This overview provides a summary of the animal-related ballots measures presented to voters in 2008. Links to the text of the ballot measures are provided.
In 2008, only four animal-related ballot measures were presented to voters. Four states represent this group: Alaska, California, Massachusetts, and Oklahoma. California's Proposition 2 (or "Prop 2"), a measure aimed at eliminating the cruel confinement of pigs, hens, and calves, received extensive media coverage during the election year. In Massachusetts, voters are presented with the question of whether dog racing should be outlawed in the State. Oklahomans vote on a proposed constitutional amendment directed at preserving hunting as an inherent state right. Finally, Alaska already defeated an initiated state statute that would have prohibited the aerial hunting of wolves, grizzly bears, and wolverines.
This 2008 measure was an initiated state statute presented to voters in August of 2008. The measure would have prohibited shooting of a free-ranging wolf, wolverine, or grizzly bear the same day that the person has been airborne. It was defeated by a margin of 44.4% for the measure and 55.6% against on August 26th.
Proposition 2 - Standards for Confining Farm Animals. Initiative Statute:
This 2008 California initiative measure would add to the Health & Safety Code with a law entitled, "The Prevention of Farm Animal Cruelty Act." Specifically, the proposed law requires that calves raised for veal, egg-laying hens and pregnant pigs be confined only in ways that allow these animals to lie down, stand up, fully extend their limbs and turn around freely. Exceptions are made for transportation, rodeos, fairs, 4-H programs, lawful slaughter, research and veterinary purposes. The law provides misdemeanor penalties, including a fine not to exceed $1,000 and/or imprisonment in jail for up to 180 days and would go into effect on January 1, 2015.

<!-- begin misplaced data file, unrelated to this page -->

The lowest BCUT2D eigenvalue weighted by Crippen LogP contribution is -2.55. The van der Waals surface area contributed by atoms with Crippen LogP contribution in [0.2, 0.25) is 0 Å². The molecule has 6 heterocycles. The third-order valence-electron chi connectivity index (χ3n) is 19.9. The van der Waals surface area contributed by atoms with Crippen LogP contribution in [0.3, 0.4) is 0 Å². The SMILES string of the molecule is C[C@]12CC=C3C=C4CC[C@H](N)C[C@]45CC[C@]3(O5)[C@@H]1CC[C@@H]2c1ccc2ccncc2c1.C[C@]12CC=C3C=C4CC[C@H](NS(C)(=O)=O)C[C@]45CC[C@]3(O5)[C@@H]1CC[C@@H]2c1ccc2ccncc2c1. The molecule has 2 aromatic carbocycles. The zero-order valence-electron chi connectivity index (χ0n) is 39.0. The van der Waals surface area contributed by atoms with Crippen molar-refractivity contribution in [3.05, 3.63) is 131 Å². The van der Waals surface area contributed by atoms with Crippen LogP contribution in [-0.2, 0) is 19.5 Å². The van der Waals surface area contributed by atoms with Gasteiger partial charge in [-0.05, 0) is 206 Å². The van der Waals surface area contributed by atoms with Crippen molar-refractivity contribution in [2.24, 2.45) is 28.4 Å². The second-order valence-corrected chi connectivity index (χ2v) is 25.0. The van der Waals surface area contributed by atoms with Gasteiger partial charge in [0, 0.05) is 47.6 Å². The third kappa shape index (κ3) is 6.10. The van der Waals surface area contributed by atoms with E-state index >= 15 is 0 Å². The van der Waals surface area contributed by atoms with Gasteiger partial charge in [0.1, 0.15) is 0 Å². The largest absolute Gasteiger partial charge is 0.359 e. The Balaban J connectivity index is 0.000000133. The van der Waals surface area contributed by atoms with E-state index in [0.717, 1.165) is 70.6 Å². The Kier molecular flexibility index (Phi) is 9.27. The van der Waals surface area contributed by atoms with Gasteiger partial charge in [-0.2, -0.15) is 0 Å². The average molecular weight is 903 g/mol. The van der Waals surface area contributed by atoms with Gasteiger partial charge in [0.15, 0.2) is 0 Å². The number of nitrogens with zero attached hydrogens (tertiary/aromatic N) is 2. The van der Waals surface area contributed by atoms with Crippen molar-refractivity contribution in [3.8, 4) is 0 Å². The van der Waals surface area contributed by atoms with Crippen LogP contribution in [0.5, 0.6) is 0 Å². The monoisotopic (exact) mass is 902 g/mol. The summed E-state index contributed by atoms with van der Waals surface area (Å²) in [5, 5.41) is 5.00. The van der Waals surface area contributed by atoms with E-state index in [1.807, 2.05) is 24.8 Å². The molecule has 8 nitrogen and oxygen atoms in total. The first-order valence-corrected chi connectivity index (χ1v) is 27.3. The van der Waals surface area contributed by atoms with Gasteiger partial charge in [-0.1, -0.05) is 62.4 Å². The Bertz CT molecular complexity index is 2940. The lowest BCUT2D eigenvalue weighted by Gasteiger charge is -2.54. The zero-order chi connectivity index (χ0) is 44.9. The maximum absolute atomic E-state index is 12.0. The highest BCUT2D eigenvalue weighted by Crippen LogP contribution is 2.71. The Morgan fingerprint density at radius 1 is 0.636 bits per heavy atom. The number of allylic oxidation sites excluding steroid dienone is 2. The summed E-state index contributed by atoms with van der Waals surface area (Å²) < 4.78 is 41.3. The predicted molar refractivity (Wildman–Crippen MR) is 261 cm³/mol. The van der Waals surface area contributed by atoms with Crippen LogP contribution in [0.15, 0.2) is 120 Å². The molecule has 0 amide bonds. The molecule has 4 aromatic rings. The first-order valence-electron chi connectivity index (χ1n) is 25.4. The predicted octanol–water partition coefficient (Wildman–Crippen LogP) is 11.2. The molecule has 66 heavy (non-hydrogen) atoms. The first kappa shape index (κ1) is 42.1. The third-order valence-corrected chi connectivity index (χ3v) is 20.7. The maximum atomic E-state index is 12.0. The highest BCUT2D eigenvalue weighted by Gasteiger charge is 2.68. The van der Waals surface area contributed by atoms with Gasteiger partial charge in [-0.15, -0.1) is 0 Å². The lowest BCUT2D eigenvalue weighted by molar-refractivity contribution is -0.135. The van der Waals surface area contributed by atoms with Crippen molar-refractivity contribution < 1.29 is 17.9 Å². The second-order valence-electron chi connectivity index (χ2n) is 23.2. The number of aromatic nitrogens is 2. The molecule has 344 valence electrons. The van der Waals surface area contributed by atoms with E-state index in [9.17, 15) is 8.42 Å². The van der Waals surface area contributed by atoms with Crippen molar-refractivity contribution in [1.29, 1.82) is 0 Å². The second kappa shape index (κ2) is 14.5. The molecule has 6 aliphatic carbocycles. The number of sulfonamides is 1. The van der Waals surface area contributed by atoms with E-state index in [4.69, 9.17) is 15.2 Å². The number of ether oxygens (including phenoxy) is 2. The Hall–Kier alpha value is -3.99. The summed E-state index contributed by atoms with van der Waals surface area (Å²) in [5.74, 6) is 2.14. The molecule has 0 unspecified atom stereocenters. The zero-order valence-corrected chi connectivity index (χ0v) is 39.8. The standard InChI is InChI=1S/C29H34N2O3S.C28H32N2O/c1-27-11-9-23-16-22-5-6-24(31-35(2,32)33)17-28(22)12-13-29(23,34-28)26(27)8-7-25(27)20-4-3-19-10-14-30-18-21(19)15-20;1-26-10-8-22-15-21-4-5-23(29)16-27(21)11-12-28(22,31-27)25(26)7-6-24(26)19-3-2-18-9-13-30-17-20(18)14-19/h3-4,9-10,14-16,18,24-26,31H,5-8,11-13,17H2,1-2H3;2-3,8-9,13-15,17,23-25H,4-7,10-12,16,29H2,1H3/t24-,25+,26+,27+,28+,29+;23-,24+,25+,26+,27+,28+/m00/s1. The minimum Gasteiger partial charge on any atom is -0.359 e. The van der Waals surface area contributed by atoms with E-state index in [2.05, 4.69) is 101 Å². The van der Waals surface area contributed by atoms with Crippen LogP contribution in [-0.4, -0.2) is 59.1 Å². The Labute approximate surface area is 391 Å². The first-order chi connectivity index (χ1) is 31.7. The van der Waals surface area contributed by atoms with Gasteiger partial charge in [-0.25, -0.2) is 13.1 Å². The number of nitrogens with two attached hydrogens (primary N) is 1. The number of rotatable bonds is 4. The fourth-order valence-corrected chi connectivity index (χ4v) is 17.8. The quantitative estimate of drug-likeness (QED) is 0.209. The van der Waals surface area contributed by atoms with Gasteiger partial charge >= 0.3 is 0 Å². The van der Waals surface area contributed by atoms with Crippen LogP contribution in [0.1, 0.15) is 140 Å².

Question 3 regarding dog racing:
This proposed law would prohibit any dog racing or racing meeting in Massachusetts where any form of betting or wagering on the speed or ability of dogs occurs. The State Racing Commission would be prohibited from accepting or approving any application or request for racing dates for dog racing. Any person violating the proposed law could be required to pay a civil penalty of not less than $20,000 to the Commission. All existing parts of the chapter of the state's General Laws concerning dog and horse racing meetings would be interpreted as if they did not refer to dogs. These changes would take effect January 1, 2010.
Oklahoma Question 742 would add a new section to the State Constitution. It gives all people of this state the right to hunt, trap, fish and take game and fish. Such activities would be subject to reasonable regulation. It allows the Wildlife Conservation Commission to approve methods and procedures for hunting, trapping, fishing and taking of game and fish. It allows for taking game and fish by traditional means, and makes hunting, fishing, and trapping the preferred means to manage certain game and fish.
To read more about the initiative and referendum process with links to individual states,
For a table showing past voter initiatives arranged by topic,